Crop Factor, Low Light and Aperture with m4/3 lenses? Part 2

Started Jun 16, 2014 | Discussions thread
Anders W Forum Pro • Posts: 21,468
Re: Crop Factor, Low Light and Aperture with m4/3 lenses? Part 2

Jack Hogan wrote:

bobn2 wrote:

Anders W wrote:

bobn2 wrote:

Anders W wrote:

bobn2 wrote: Then you'll find that lenses ranked 1-368 are FF lenses, then we get the Panasonic Leica DG Nocticron 42.5mm F1.2 ASPH at 369. There is some duplication there down to same lens different camera, but there's little point spending a lot of time cleaning up an 'analysis' like that.

What is the relationship between those lens rankings and the factor we are trying to isolate in this discussion: Lens resolution.

Resolution is a factpr in those rankings.

Yes. But not the only and as already indicated, the others introduce systematic bias.

That is why there is absolutely no point wasting time producing 'evidence' for you, Anders. Whatever it is it will not be persuasive enough to budge you from endless argument in support of your own concocted theories.

No there isn't, the (shrinking) target is always moving for some folks

Jack! Long time, no see! What a surprise to see you here.

I would rather have expected to encounter you in another thread, the one where we discussed these things six months ago and where you promised to answer all my outstanding questions but never did although I dutifully took the time to respond to all your queries, in detail, and several times around (since you insisted). See here and the posts in the same subthread that follow:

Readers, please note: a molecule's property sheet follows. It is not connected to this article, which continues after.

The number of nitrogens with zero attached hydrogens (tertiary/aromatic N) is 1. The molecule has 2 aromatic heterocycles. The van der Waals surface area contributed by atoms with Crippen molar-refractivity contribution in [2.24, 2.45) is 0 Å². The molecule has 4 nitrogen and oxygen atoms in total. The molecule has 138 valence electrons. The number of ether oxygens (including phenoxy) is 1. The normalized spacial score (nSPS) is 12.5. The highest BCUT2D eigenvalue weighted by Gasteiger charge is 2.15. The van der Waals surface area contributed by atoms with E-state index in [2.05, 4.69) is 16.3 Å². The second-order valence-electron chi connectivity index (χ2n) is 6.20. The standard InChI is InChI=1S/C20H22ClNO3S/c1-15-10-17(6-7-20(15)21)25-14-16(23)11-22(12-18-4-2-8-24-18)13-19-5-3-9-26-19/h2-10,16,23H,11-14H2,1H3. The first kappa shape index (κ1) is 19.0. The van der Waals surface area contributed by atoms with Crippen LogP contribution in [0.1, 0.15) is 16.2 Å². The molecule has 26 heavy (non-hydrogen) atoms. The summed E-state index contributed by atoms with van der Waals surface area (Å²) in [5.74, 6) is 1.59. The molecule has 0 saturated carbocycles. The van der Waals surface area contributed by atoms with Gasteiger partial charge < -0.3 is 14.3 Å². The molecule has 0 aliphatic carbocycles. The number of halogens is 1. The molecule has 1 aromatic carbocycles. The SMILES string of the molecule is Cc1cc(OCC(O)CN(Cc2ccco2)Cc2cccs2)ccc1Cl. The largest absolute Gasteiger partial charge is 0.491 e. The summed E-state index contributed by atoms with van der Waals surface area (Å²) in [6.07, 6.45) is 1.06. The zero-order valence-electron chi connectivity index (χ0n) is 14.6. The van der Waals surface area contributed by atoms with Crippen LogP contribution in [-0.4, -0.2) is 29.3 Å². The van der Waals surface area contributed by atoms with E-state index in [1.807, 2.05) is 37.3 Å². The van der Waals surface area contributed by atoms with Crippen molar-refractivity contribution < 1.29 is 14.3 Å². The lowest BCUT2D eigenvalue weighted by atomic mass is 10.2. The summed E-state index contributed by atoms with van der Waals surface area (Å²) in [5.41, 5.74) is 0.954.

How come? Is it a habit of yours not to deliver on such promises?

As has been said correctly in this and several other threads mFT lenses typically need to be at least twice as 'sharp' in order to match FF linear spatial resolution in equivalent photographs - precisely for the reason mentioned by the OP:

Who has ever denied that an MFT lens has to be twice as sharp per millimeter on the sensor and equally sharp per image diagonal in order to go equal with FF for resolution? As far as I know, that much is not subject to debate.

even mFT's admittedly state-of-the-art lens design is typically not enough to compensate for the format's size penalty. There are a few exceptions to this rule, but they are just that, exceptional exceptions.

As it turns out, that was not the OP's point at all. What he wanted to say was merely that an FF lens is likely to do better on an FF sensor than on an MFT sensor, which is hardly a fact disputed by anyone either. See here:

As has also been said correctly in this thread by noirdesir amongst others, although ideally system tolerances would scale perfectly with size, in practice they typically don't. They don't because the difference in size we are discussing here is not orders of magnitude away: if an improved process becomes available to one size it will soon trickle down/up to the other negating its advantage, as Bob mentioned; and because as the system shrinks at these sizes there are more things that get harder than easier to do as far as 'sharpness' is concerned, making it difficult to scale down perfectly as parts get smaller. This is how The_Suede put it recently:

'And then you have optimization theory and deviation statistics in manufacturing that quite accurately predicts that it's hard to halve tolerances in centering, glass surface imperfections and element-to-element distances in the lens just because you halved the scale. Often you get maybe 2/3 tolerances in a 1/2 scale production scenario'

This doubly applies to tolerances necessary to achieve equivalent focus precision in the real world. So where's the beef?

Why is the case that larger sensors have higher production costs than smaller sensors? And why is it possible to successfully mold rather than grind certain lens elements if they are small rather than large?